Tag Archives: 26

Edmund Sehon

MASON COUNTY WEST VIRGINIA
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Submitted to the West Virginia Biographies Project by:
Valerie & Tommy Crook
vfcrook@trellis.net
November 26, 1999
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The History of West Virginia, Old and New
Published 1923, The American Historical Society, Inc.,
Chicago and New York, Volume III,
pg. 317

EDMUND SEHON is president of the Sehon, Stevenson &
Company, Incorporated, wholesale grocers, one of the very
earliest wholesale houses established at Huntington and a
business that has been steadily asociated with the remark-
able growth and expansion of that city during the last three
decades. No one could surpass Mr. Sehon in pride and sat-
isfaction over the achievements of Huntington, and for
years he has been counted one of the city’s most enthusi-
astic and substantial boosters.

Mr. Sehon, who is one of the advisory editors of this
history of West Virginia, was born in Mason County this
state, September 14, 1843, son of John Leicester and Ag-
nes (Lewis) Sehon. His mother, Agnes Lewis, was a
granddaughter of Col. Charles Lewis, who was killed at
the battle of Point Pleasant in 1774, a battle described
in the pages of West Virginia history as one of the most
decisive conflicts on the American frontier.

Mr. Sehon acquired his education at Westchester, Pennsyl-
vania, and early took up the study of law and began prac-
ticing soon after the close of the Civil war. In 1868 he
was elected state’s attorney of Greenbrier and Mercer
counties, but in 1870 he returned to his native county of
Mason. In 1875 he was elected a member of the Legisla-
ture. Mr. Sehon has been a resident of Huntington since
1890, in which year he organized the wholesale firm of
Sehon, Stevenson & Company. This was the second whole-
sale house in Huntington and is a business that is justly
regarded as one of the most important units in Huntington’s
growing greatness as a commercial center.

Mr. Sehon was elected mayor of Huntington in 1915, and
was head of the municipal government for three years. He
has been an active factor in the Huntington Chamber of
Commerce and practically every other organization designed
to promote the effective growth and development of the
city. He is a democrat, has been a member of the B. P. O.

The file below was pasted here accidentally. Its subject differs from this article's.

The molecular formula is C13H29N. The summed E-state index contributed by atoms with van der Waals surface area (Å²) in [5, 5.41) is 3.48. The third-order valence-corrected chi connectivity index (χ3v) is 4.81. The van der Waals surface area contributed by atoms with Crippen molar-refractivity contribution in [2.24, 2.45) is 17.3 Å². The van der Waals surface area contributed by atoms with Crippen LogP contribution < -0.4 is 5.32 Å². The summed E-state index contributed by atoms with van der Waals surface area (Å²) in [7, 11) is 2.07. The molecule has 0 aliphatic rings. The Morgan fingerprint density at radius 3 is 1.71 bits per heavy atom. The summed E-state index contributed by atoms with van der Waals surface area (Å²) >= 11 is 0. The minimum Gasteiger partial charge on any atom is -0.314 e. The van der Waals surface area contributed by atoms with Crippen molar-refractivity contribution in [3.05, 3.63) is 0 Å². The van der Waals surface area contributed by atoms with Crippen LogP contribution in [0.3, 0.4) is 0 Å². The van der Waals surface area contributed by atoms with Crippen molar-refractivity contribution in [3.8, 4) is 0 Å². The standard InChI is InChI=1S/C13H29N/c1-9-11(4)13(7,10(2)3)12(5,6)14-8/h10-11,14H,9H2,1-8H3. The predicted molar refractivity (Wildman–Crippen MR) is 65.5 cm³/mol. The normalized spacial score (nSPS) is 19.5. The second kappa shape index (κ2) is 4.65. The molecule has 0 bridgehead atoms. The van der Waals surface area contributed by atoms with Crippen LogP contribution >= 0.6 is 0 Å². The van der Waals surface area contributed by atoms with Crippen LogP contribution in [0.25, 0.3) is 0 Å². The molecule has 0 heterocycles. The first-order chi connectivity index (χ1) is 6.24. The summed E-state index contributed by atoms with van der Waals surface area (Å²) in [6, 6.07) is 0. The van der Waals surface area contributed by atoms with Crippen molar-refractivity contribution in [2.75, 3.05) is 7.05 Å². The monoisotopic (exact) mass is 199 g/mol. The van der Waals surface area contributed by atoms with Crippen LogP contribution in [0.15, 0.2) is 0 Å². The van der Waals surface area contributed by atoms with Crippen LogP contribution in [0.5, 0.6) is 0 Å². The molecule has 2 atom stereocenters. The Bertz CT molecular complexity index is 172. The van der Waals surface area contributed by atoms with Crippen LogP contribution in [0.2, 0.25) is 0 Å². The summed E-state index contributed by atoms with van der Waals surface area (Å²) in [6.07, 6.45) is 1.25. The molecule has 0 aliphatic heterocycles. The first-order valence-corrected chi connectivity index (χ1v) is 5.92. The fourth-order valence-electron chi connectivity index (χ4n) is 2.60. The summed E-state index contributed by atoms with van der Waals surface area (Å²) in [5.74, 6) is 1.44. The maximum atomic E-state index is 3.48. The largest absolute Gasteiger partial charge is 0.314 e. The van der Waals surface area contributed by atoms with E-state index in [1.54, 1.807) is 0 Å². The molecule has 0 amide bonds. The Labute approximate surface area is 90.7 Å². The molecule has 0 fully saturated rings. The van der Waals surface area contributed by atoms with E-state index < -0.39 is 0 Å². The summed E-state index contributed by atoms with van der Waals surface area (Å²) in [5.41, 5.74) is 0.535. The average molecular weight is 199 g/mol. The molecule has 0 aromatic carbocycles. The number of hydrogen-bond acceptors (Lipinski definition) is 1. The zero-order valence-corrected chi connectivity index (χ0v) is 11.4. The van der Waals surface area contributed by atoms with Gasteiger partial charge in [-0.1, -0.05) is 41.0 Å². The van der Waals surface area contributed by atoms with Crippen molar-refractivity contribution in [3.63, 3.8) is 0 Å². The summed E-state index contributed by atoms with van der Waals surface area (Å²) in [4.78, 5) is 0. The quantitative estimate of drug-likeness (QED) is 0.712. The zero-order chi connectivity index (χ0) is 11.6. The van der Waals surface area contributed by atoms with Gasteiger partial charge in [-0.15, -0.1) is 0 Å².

Elks since 1913, and for half a century has been a working
member of the Episcopal Church and now vestryman
and senior warden of Trinity Church at Huntington.

June 30, 1870, in Greenbrier County, Mr. Sehon married
Elizabeth Jane Stuart, daughter of Robertson Stuart, whose
grandfather Col. John Stuart was one of the earliest pio-
neers of Greenbrier County. Mr. and Mrs. Sehon have four
children: Lucy, wife of J. M. McCoach; John Leicester
who married Lillian Gragard; Bess, wife of M. N. Cecil;
and Douglas, unmarried.

William F. Smith

MASON COUNTY WEST VIRGINIA
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Submitted to the West Virginia Biographies Project by:
Valerie & Tommy Crook
vfcrook@trellis.net
November 26, 1999
******************************************************************

The History of West Virginia, Old and New
Published 1923, The American Historical Society, Inc.,
Chicago and New York, Volume III,
pg. 322
Mason

WILLIAM F. SMITH, vice president and general manager
of the Kanawha Dock Company at Point Pleasant, Mason
County, and also of the Point Pleasant Dry Dock Company,
has been a potent force in the development of these sub-
stantial and important industrial corporations. The Ka-
nawha Dock Company was organized in 1902, and is in-
corporated with a capital of $75,000. The company owns
modern docks and sawmills, and has the best of facilities
for the building and repairing of all types of vessels ply-
ing the rivers of this section of the Union. John W. Hub-
bard, of Pittsburgh, Pennsylvania, is president of the com-
pany; Mr. Smith has been its vice president and general
manager since June, 1918; and C. E. Lawhead, formerly
connected with the Merchants National Bank of this city,
is its secretary and treasurer. The Point Pleasant Dry
Dock Company was organized in December, 1909, the gen-
eral equipment of its plant having been purchased from
the Pittsburgh Coal Company, which had constructed its
dry dock at Pittsburgh in 1884. The officers of the Point
Pleasant Dry Dock Company are identical with those of
the Kanawha Dock Company. The dry-dock company met
with a financial loss of fully $200,000 when its property
was swept away by the steamer Otto Marmett on the
14th of January, 1918, this steamer having been carried
down the river by the floating ice, and from a total of